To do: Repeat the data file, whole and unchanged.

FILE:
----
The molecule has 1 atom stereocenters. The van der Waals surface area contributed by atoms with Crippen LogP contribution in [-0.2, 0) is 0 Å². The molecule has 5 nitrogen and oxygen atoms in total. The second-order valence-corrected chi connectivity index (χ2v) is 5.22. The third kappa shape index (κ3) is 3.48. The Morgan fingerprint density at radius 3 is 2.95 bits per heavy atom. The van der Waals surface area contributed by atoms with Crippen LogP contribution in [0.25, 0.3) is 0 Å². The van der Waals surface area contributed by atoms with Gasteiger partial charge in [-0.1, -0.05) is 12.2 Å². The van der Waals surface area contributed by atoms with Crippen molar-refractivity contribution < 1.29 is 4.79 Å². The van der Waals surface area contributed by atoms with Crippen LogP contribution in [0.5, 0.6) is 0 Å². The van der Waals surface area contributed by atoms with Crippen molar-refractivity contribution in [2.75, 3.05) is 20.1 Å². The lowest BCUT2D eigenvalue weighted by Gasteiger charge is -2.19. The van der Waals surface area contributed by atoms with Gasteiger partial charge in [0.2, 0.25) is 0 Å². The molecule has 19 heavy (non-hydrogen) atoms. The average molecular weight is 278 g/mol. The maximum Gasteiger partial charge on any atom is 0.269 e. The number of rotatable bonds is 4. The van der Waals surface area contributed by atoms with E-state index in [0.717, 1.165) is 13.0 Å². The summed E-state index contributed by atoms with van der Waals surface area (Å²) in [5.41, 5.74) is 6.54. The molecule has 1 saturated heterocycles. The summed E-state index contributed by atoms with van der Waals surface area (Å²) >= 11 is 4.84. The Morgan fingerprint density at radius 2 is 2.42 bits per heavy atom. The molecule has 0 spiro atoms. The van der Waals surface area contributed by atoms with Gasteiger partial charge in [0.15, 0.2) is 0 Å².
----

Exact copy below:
The molecule has 1 atom stereocenters. The van der Waals surface area contributed by atoms with Crippen LogP contribution in [-0.2, 0) is 0 Å². The molecule has 5 nitrogen and oxygen atoms in total. The second-order valence-corrected chi connectivity index (χ2v) is 5.22. The third kappa shape index (κ3) is 3.48. The Morgan fingerprint density at radius 3 is 2.95 bits per heavy atom. The van der Waals surface area contributed by atoms with Crippen LogP contribution in [0.25, 0.3) is 0 Å². The van der Waals surface area contributed by atoms with Gasteiger partial charge in [-0.1, -0.05) is 12.2 Å². The van der Waals surface area contributed by atoms with Crippen molar-refractivity contribution < 1.29 is 4.79 Å². The van der Waals surface area contributed by atoms with Crippen LogP contribution in [0.5, 0.6) is 0 Å². The van der Waals surface area contributed by atoms with Crippen molar-refractivity contribution in [2.75, 3.05) is 20.1 Å². The lowest BCUT2D eigenvalue weighted by Gasteiger charge is -2.19. The van der Waals surface area contributed by atoms with Gasteiger partial charge in [0.2, 0.25) is 0 Å². The molecule has 19 heavy (non-hydrogen) atoms. The average molecular weight is 278 g/mol. The maximum Gasteiger partial charge on any atom is 0.269 e. The number of rotatable bonds is 4. The van der Waals surface area contributed by atoms with E-state index in [0.717, 1.165) is 13.0 Å². The summed E-state index contributed by atoms with van der Waals surface area (Å²) in [5.41, 5.74) is 6.54. The molecule has 1 saturated heterocycles. The summed E-state index contributed by atoms with van der Waals surface area (Å²) >= 11 is 4.84. The Morgan fingerprint density at radius 2 is 2.42 bits per heavy atom. The molecule has 0 spiro atoms. The van der Waals surface area contributed by atoms with Gasteiger partial charge in [0.15, 0.2) is 0 Å².